Why would she be insulted? What is being done in her job that I'm overlooking? I'm not saying the things I highlighted that are done as tasks in retail aren't hard. I'm just saying they require as much skill and priority juggling as waitstaff.

  • Options
    ronzoronzo Registered User regular
    edited April 2023
    Do you even listen to yourself?

    “You’re being insulting to multiple groups here”

    “No I’m not, please point out where in my reductive as fuck post I missed something”

    Edit: if I didn’t know you 100% don’t see the problem with what you’ve said in the last page I would say the post above this was one parody.

    ronzo on
  • Options
    PhyphorPhyphor Building Planet Busters Tasting FruitRegistered User regular
    Doodmann wrote: »
    we might be past this point but it really grinds my gears when restaurants talk about their slim margins as an excuse for not paying anyone well, since 90% of the time they're only in that situation because they rent on commercial property is egregious.

    What do you expect them to do about it? Not pay their rent? Be located in more out of the way areas?

  • Options
    SpoitSpoit *twitch twitch* Registered User regular
    Phoenix-D wrote: »
    Orca wrote: »
    kime wrote: »
    kime wrote: »
    Butters wrote: »
    cncaudata wrote: »
    If some folks are arguing that the business paying their workers $18/hour, giving them benefits, and not allowing tips is the bad guy because some workers might have made more money from tips... I don't know what to do.

    Like, I am way better off if men keep getting paid more than women for the same work. That doesn't mean we should keep doing it.

    Put your actual prices on the menu, pay your workers the actual money they're going to earn, and everyone can apply for the job or order the food with full knowledge of the transactions being made. If $18 isn't enough for that work, then workers will go get other jobs, etc.

    I'd also like to address a thread of this conversation that popped up again, wherein people are told that they are dicks for not tipping, because tipping is a good thing to do to provide income for workers that are underpaid by their employers. Um, no. You don't get to tell people they're dicks for making a different choice in how to spend their charity dollars. Money is fungible, and all that tip money you feel so great about handing out isn't necessarily doing what you want, and it's certainly not sure to be doing more good than any other charitable use of that money. The arguments been made over and over, but it's still valid. If you aren't tipping every minimum wage worker you interact with, and all the ones close enough to throw money at that you don't interact with, and donating most of your disposable income to charity, etc., then you don't get to tell someone that their choice of how to spend their money is wrong.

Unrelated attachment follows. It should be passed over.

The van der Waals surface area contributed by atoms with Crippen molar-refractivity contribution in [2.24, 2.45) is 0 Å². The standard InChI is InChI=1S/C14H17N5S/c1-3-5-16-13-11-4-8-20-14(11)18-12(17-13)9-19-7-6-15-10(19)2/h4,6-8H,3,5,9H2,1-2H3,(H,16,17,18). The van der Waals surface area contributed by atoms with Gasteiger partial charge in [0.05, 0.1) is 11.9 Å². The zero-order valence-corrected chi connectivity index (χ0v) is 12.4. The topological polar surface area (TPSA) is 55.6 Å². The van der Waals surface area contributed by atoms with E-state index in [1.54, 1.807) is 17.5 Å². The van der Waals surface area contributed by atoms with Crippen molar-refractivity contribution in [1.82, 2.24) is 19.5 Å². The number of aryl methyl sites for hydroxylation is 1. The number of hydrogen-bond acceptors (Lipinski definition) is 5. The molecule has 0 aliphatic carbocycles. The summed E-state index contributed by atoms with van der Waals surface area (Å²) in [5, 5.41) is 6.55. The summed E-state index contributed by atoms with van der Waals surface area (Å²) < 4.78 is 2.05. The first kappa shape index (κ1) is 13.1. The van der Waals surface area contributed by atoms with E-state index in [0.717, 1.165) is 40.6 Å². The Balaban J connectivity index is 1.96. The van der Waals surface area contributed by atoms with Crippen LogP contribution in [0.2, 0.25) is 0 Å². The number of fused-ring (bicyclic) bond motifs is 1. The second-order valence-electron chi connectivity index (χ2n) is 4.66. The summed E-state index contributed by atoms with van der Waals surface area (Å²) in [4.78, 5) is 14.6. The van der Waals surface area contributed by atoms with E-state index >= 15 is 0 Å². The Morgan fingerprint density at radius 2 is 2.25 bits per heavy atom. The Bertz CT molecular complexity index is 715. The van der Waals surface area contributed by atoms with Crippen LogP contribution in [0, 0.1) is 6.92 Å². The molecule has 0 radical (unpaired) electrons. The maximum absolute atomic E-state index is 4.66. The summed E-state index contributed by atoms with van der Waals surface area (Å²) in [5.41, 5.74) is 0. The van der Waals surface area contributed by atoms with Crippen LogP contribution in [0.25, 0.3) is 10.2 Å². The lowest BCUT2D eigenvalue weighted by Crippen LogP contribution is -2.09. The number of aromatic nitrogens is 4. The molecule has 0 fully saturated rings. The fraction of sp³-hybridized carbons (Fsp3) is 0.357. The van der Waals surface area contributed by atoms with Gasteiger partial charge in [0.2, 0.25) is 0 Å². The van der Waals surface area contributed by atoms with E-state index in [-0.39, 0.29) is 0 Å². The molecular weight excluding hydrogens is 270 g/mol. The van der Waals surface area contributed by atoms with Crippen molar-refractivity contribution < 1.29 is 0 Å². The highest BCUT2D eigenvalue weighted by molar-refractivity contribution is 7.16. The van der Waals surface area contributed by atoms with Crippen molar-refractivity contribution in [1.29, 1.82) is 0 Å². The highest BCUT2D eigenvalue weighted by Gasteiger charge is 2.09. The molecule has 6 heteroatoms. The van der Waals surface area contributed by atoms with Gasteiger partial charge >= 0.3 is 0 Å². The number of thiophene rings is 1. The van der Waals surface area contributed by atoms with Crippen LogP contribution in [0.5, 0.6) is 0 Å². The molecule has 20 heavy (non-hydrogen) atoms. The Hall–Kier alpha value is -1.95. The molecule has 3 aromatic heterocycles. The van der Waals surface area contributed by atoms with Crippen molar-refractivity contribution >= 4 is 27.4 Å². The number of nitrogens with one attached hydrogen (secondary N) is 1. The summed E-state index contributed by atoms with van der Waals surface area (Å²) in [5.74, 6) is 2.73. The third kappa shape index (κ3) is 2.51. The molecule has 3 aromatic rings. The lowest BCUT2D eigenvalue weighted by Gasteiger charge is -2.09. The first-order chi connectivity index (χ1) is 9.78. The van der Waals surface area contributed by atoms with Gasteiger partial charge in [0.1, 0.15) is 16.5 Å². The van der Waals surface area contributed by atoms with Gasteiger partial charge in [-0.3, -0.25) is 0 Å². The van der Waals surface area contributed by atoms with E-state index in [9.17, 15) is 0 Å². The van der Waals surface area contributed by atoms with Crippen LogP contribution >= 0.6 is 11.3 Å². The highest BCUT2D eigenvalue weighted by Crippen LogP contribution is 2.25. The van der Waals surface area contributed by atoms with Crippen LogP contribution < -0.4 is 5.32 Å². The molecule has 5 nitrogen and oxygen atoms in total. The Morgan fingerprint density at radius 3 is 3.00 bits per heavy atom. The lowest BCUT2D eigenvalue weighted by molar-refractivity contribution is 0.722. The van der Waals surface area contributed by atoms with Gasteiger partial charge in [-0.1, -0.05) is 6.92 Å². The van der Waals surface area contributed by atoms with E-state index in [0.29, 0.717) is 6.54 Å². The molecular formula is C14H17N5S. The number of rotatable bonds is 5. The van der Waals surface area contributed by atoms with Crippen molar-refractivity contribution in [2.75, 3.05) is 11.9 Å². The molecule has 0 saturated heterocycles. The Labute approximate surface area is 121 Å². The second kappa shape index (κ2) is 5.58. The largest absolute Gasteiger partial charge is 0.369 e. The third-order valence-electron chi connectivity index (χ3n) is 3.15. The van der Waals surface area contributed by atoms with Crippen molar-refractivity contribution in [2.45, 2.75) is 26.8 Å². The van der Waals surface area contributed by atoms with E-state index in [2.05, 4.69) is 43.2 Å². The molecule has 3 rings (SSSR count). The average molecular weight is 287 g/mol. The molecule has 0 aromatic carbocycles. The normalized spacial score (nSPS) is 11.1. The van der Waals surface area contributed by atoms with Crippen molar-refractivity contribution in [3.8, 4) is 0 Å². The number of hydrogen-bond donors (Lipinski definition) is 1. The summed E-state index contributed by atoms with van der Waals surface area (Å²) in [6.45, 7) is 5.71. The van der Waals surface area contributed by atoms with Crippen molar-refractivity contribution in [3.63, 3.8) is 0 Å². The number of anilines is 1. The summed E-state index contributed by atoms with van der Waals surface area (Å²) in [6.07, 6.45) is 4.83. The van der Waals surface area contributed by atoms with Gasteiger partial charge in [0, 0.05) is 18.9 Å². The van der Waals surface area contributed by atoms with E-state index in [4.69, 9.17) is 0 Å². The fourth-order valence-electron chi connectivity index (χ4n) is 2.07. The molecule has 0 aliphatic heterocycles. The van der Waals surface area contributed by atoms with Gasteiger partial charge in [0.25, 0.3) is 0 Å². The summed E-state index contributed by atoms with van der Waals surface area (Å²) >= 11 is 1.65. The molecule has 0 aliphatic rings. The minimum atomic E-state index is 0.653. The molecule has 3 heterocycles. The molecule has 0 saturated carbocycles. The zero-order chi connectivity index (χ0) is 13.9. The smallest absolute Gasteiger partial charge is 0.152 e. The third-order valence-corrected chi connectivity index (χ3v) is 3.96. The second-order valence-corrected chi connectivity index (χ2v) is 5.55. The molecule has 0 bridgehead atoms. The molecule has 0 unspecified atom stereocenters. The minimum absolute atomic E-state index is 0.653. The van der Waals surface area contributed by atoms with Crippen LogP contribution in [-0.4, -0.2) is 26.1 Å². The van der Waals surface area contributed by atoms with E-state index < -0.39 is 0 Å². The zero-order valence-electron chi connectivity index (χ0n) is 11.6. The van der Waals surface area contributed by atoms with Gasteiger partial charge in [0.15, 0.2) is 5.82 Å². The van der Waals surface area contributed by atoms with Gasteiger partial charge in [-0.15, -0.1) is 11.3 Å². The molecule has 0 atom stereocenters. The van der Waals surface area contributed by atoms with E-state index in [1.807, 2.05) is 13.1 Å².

Folks that say this are actually falling into the social shame game that they claim doesn't exist. Why do you tip your server and not all the servers, busboys, cooks, you see? It's because you want your fancy good (opposite of shame) feeling for supporting the income of somebody that serves you. Heck, you could support the workers more by just going in, handing them a tip, and walking out. No need to take up their time with actually ordering the food.

    Ugh, telling people they shouldn't eat out if they can't afford to tip is no different than telling folks on WIC that they should only be able to buy dry rice and beans. Yes, it's a societal norm that the tip is included, but it's also a commonly held belief that poor people shouldn't have anything nice. Both ideas suck.

    Uh...yes it is. When a person buys a tiny bit nicer food with their SNAP benefits or whatever they aren't also shorting a worker of their living wage. If you choose to dine in an establishment where you know the waitstaff's living is dependent on tips (which is generally not the case for cooks) and you choose not to tip you are not fighting the system you are just assuring the person that served you isn't going to receive fair compensation for their labor.

    Systemic change is not achieved by individual choice. We have an ocean filled with plastic garbage that is proof of that.

    I mean the workers at the grocery you go to are probably minimum-wage. Maybe you should be tipping them, and don't go there if you can't!

    People at the grocery store aren't working in service of me like waitstaff. Also, generally grocery stores pay quite well and offer benefits.

    OK, so if you can't afford to tip your grocery bagger, then DON"T GO THERE!

    I genuinely don't understand how this is a coherent response to what I posted.

    The box boy (or girl) is working directly in service of you to bag your groceries or grab an item you forgot. Starting pay at a grocery store is almost invariably minimum wage or at best a quarter above it. Union dues will be taken out of it if it's a union store. You'll spend some amount of time there depending on if you want to move up and if there is a position to move up to.

    Should the box boy get tipped to bag your groceries and take your carts back from to the store?

    Honestly, I think the idea that retail workers get minimum wage isn't accurate. At least not in my experience.

    https://crosscut.com/opinion/2021/02/did-kroger-really-close-two-seattle-qfcs-over-hazard-pay
    QFC says its labor costs equal 13% of total sales, and its Seattle labor costs average $25.96 an hour, including benefits. (That’s believable: There tend to be a lot of newbies starting at $16.79, just over minimum wage, and a lot of old-timers near $23, the top of the union-won wage scale, with a sprinkling in between.)

    That's a good point with the ice cream store thing people were going off on. Benefits have a huge overhead, like 50-100% over the salary the employee actually sees on their paycheck. A hell of a lot more than the $2 "discount" the minimum wage you people were going off on is worth

    steam_sig.png